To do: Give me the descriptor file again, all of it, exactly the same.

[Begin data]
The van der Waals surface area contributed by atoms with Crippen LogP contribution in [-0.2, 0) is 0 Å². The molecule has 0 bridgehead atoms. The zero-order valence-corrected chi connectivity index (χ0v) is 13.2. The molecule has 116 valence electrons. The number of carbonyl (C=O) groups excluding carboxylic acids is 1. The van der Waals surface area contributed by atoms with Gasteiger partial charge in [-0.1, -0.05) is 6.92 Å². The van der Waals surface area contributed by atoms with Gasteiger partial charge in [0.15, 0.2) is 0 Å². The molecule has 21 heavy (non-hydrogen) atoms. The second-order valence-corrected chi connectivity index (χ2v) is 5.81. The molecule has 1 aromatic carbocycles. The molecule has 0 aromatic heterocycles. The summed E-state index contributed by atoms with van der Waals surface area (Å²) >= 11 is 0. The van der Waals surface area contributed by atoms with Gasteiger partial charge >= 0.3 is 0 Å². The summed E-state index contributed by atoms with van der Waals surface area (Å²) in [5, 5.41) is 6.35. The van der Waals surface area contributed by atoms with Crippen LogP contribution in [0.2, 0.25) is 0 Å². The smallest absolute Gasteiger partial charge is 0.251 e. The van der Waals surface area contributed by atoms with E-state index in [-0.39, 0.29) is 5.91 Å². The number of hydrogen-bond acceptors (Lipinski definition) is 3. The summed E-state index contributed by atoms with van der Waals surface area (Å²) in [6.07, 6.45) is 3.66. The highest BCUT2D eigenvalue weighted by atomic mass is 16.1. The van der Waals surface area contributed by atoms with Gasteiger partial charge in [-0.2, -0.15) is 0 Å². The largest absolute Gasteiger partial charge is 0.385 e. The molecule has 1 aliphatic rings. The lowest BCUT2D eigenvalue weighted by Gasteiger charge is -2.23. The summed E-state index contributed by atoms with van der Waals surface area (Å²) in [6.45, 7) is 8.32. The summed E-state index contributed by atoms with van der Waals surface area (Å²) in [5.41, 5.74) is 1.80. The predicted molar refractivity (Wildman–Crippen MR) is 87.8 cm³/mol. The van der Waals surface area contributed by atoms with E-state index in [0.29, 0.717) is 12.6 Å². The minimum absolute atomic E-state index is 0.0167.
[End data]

The van der Waals surface area contributed by atoms with Crippen LogP contribution in [-0.2, 0) is 0 Å². The molecule has 0 bridgehead atoms. The zero-order valence-corrected chi connectivity index (χ0v) is 13.2. The molecule has 116 valence electrons. The number of carbonyl (C=O) groups excluding carboxylic acids is 1. The van der Waals surface area contributed by atoms with Gasteiger partial charge in [-0.1, -0.05) is 6.92 Å². The van der Waals surface area contributed by atoms with Gasteiger partial charge in [0.15, 0.2) is 0 Å². The molecule has 21 heavy (non-hydrogen) atoms. The second-order valence-corrected chi connectivity index (χ2v) is 5.81. The molecule has 1 aromatic carbocycles. The molecule has 0 aromatic heterocycles. The summed E-state index contributed by atoms with van der Waals surface area (Å²) >= 11 is 0. The van der Waals surface area contributed by atoms with Gasteiger partial charge >= 0.3 is 0 Å². The summed E-state index contributed by atoms with van der Waals surface area (Å²) in [5, 5.41) is 6.35. The van der Waals surface area contributed by atoms with Crippen LogP contribution in [0.2, 0.25) is 0 Å². The smallest absolute Gasteiger partial charge is 0.251 e. The van der Waals surface area contributed by atoms with E-state index in [-0.39, 0.29) is 5.91 Å². The number of hydrogen-bond acceptors (Lipinski definition) is 3. The summed E-state index contributed by atoms with van der Waals surface area (Å²) in [6.07, 6.45) is 3.66. The highest BCUT2D eigenvalue weighted by atomic mass is 16.1. The van der Waals surface area contributed by atoms with Gasteiger partial charge in [-0.2, -0.15) is 0 Å². The largest absolute Gasteiger partial charge is 0.385 e. The molecule has 1 aliphatic rings. The lowest BCUT2D eigenvalue weighted by Gasteiger charge is -2.23. The summed E-state index contributed by atoms with van der Waals surface area (Å²) in [6.45, 7) is 8.32. The summed E-state index contributed by atoms with van der Waals surface area (Å²) in [5.41, 5.74) is 1.80. The predicted molar refractivity (Wildman–Crippen MR) is 87.8 cm³/mol. The van der Waals surface area contributed by atoms with E-state index in [0.29, 0.717) is 12.6 Å². The minimum absolute atomic E-state index is 0.0167.